The graph below shows average carbon dioxide (CO2) emissions per person in the United Kingdom, Sweden, Italy and Portugal between 1967 and 2007.
Average carbon dioxide (CO2) emissions per person, 1967-2007
The line graph displays average carbon dioxide emissions each person in four different countries produced between 1967 and 2007.
Overall, while per-capita carbon emissions in the UK and Sweden went down over the course of this 40-year period, they went up in Italy and Portugal.
Despite a steady decline from about 11 to 9 metric tonnes, emissions in the UK remained higher than in the other three countries over these 40 years. Sweden’s emissions first rose from roughly 9 metric tonnes in 1967 to its maximum of about 10.5 metric tonnes in 1977. They then dropped significantly to only around 5.5 metric tonnes in 2007, making Sweden one of the smallest per-capita emitters of carbon dioxide of the four countries that year.
Average carbon emissions that each person in Italy was responsible for climbed gradually from approximately 4.5 to almost 8 metric tonnes between 1967 and 2007. In Portugal, each person only produced around 1.5 metric tonnes of emissions in 1967. This country’s emissions then grew steadily and reached a similar level to Sweden’s by 2007, at about 5.5 metric tonnes.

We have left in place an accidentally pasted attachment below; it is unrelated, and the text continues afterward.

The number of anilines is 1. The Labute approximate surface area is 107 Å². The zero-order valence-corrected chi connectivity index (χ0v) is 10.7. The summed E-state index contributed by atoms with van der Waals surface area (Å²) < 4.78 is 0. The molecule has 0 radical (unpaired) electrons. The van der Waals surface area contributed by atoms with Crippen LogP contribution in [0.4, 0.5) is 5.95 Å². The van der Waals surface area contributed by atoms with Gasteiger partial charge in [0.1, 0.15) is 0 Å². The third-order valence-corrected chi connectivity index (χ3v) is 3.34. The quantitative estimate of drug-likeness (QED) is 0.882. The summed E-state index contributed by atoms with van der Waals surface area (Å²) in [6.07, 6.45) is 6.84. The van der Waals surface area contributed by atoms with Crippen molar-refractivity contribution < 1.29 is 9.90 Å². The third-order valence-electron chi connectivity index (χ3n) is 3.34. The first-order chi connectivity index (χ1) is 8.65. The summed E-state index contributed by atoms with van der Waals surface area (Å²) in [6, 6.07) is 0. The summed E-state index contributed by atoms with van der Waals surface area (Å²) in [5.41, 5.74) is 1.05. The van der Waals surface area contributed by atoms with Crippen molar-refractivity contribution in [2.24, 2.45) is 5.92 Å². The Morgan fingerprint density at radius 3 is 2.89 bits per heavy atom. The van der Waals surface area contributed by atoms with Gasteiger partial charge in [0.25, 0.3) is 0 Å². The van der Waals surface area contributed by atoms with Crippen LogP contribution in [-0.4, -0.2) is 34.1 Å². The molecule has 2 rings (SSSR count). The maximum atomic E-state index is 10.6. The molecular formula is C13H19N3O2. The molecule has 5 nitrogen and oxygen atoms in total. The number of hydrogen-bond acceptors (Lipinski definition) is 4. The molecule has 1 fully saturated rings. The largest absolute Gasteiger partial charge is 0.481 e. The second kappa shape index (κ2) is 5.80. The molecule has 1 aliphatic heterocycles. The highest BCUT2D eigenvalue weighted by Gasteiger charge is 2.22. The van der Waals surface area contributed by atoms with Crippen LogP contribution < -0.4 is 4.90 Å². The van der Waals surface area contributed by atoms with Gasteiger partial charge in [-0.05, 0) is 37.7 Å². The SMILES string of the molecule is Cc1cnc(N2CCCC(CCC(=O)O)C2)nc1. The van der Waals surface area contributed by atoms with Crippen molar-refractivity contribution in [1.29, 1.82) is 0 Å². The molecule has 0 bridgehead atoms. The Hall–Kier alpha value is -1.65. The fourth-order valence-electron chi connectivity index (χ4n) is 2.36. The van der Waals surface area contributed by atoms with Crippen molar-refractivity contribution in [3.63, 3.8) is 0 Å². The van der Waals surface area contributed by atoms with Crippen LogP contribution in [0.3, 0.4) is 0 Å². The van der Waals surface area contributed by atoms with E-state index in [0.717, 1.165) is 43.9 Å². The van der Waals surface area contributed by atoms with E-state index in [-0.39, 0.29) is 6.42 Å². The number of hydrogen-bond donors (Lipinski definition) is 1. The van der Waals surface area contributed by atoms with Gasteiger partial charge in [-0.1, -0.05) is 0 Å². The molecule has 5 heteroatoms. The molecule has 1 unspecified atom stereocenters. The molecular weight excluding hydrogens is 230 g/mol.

How to Paraphrase “Carbon Dioxide Emissions”
“Carbon dioxide emissions” is a common and well-recognized phrase. Don’t try to change it. Otherwise, we may give completely the wrong impression. For example, if we use “the average amount of carbon dioxide that each person produced”, readers may be confused. This is because the only carbon dioxide most people produce is when we breathe out. Alternatively, and with a different meaning of “produce”, an employee at a dry ice factory might produce vast quantities of the stuff.
But that doesn’t mean we can’t vary our language. Once we’ve established the context in our introduction paragraph that we’re talking about average carbon dioxide emissions per person, we don’t need to repeat “average”, “carbon dioxide”, and “per person” again and again in the rest of our essay. Using ‘emissions’ is enough. See how I used just ‘emissions’ in my third paragraph.
Besides, we can use these constructions to vary our language:
Note that I didn’t use “the amount of carbon dioxide emitted/produced/released”. I kept the original wording “carbon emissions”, but used different grammar.